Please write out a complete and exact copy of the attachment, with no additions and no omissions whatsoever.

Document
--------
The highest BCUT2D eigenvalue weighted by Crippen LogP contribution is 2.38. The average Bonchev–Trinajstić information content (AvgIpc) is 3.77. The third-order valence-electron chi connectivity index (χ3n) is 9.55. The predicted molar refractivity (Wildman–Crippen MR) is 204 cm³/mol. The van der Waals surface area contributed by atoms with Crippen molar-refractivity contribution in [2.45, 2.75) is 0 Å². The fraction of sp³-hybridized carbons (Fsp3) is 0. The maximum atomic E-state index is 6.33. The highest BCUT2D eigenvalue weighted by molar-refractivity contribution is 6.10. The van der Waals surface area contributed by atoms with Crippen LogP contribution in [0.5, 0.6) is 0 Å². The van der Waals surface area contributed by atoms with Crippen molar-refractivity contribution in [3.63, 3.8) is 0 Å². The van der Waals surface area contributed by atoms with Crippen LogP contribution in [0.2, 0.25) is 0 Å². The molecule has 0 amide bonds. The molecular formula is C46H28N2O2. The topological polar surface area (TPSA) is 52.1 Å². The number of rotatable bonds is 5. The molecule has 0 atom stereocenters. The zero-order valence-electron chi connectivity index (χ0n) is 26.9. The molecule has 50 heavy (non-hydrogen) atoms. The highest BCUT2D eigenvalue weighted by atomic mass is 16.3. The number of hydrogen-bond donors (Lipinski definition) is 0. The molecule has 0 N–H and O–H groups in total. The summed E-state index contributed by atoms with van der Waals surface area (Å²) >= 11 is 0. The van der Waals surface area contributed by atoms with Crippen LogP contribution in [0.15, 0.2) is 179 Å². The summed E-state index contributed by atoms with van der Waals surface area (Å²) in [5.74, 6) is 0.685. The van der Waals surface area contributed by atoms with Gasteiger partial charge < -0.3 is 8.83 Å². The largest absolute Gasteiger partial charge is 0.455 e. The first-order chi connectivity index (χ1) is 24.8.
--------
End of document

The highest BCUT2D eigenvalue weighted by Crippen LogP contribution is 2.38. The average Bonchev–Trinajstić information content (AvgIpc) is 3.77. The third-order valence-electron chi connectivity index (χ3n) is 9.55. The predicted molar refractivity (Wildman–Crippen MR) is 204 cm³/mol. The van der Waals surface area contributed by atoms with Crippen molar-refractivity contribution in [2.45, 2.75) is 0 Å². The fraction of sp³-hybridized carbons (Fsp3) is 0. The maximum atomic E-state index is 6.33. The highest BCUT2D eigenvalue weighted by molar-refractivity contribution is 6.10. The van der Waals surface area contributed by atoms with Crippen LogP contribution in [0.5, 0.6) is 0 Å². The van der Waals surface area contributed by atoms with Crippen molar-refractivity contribution in [3.63, 3.8) is 0 Å². The van der Waals surface area contributed by atoms with Crippen LogP contribution in [0.2, 0.25) is 0 Å². The molecule has 0 amide bonds. The molecular formula is C46H28N2O2. The topological polar surface area (TPSA) is 52.1 Å². The number of rotatable bonds is 5. The molecule has 0 atom stereocenters. The zero-order valence-electron chi connectivity index (χ0n) is 26.9. The molecule has 50 heavy (non-hydrogen) atoms. The highest BCUT2D eigenvalue weighted by atomic mass is 16.3. The number of hydrogen-bond donors (Lipinski definition) is 0. The molecule has 0 N–H and O–H groups in total. The summed E-state index contributed by atoms with van der Waals surface area (Å²) >= 11 is 0. The van der Waals surface area contributed by atoms with Crippen LogP contribution in [0.15, 0.2) is 179 Å². The summed E-state index contributed by atoms with van der Waals surface area (Å²) in [5.74, 6) is 0.685. The van der Waals surface area contributed by atoms with Gasteiger partial charge < -0.3 is 8.83 Å². The largest absolute Gasteiger partial charge is 0.455 e. The first-order chi connectivity index (χ1) is 24.8.